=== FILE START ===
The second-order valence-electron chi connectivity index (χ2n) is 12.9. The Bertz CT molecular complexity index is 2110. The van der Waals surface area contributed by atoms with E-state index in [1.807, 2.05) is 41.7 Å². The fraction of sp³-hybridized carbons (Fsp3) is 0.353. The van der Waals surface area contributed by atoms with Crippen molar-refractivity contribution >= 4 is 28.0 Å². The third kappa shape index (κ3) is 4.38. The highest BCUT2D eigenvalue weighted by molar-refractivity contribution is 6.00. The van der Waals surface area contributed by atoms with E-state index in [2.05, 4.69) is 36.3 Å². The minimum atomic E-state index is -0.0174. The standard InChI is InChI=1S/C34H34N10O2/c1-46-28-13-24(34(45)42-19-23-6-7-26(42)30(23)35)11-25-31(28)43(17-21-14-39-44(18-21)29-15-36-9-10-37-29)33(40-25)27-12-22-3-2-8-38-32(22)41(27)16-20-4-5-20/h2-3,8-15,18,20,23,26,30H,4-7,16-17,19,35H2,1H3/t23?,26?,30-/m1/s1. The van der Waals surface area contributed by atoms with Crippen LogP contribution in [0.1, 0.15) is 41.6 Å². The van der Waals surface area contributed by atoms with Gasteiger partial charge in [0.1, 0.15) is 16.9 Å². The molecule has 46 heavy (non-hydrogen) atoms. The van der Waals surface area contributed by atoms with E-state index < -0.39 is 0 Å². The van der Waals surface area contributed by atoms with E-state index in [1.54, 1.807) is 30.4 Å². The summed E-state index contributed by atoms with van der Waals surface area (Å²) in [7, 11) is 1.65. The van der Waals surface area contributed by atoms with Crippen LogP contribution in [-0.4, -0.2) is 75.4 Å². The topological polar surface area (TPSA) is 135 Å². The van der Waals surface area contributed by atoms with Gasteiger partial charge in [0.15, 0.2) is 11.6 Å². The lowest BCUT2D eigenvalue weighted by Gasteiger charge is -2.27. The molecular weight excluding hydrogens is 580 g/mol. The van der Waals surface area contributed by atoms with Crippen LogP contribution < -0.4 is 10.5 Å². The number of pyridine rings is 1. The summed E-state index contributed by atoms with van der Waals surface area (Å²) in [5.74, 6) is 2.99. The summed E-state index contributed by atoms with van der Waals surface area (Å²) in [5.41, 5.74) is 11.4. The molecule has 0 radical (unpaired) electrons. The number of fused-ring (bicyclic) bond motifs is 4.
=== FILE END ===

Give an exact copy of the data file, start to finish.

The second-order valence-electron chi connectivity index (χ2n) is 12.9. The Bertz CT molecular complexity index is 2110. The van der Waals surface area contributed by atoms with E-state index in [1.807, 2.05) is 41.7 Å². The fraction of sp³-hybridized carbons (Fsp3) is 0.353. The van der Waals surface area contributed by atoms with Crippen molar-refractivity contribution >= 4 is 28.0 Å². The third kappa shape index (κ3) is 4.38. The highest BCUT2D eigenvalue weighted by molar-refractivity contribution is 6.00. The van der Waals surface area contributed by atoms with E-state index in [2.05, 4.69) is 36.3 Å². The minimum atomic E-state index is -0.0174. The standard InChI is InChI=1S/C34H34N10O2/c1-46-28-13-24(34(45)42-19-23-6-7-26(42)30(23)35)11-25-31(28)43(17-21-14-39-44(18-21)29-15-36-9-10-37-29)33(40-25)27-12-22-3-2-8-38-32(22)41(27)16-20-4-5-20/h2-3,8-15,18,20,23,26,30H,4-7,16-17,19,35H2,1H3/t23?,26?,30-/m1/s1. The van der Waals surface area contributed by atoms with Crippen LogP contribution in [0.1, 0.15) is 41.6 Å². The van der Waals surface area contributed by atoms with Gasteiger partial charge in [0.1, 0.15) is 16.9 Å². The molecule has 46 heavy (non-hydrogen) atoms. The van der Waals surface area contributed by atoms with E-state index < -0.39 is 0 Å². The van der Waals surface area contributed by atoms with E-state index in [1.54, 1.807) is 30.4 Å². The summed E-state index contributed by atoms with van der Waals surface area (Å²) in [7, 11) is 1.65. The van der Waals surface area contributed by atoms with Crippen LogP contribution in [-0.4, -0.2) is 75.4 Å². The topological polar surface area (TPSA) is 135 Å². The van der Waals surface area contributed by atoms with Gasteiger partial charge in [0.15, 0.2) is 11.6 Å². The lowest BCUT2D eigenvalue weighted by Gasteiger charge is -2.27. The molecular weight excluding hydrogens is 580 g/mol. The van der Waals surface area contributed by atoms with Crippen LogP contribution < -0.4 is 10.5 Å². The number of pyridine rings is 1. The summed E-state index contributed by atoms with van der Waals surface area (Å²) in [5.74, 6) is 2.99. The summed E-state index contributed by atoms with van der Waals surface area (Å²) in [5.41, 5.74) is 11.4. The molecule has 0 radical (unpaired) electrons. The number of fused-ring (bicyclic) bond motifs is 4.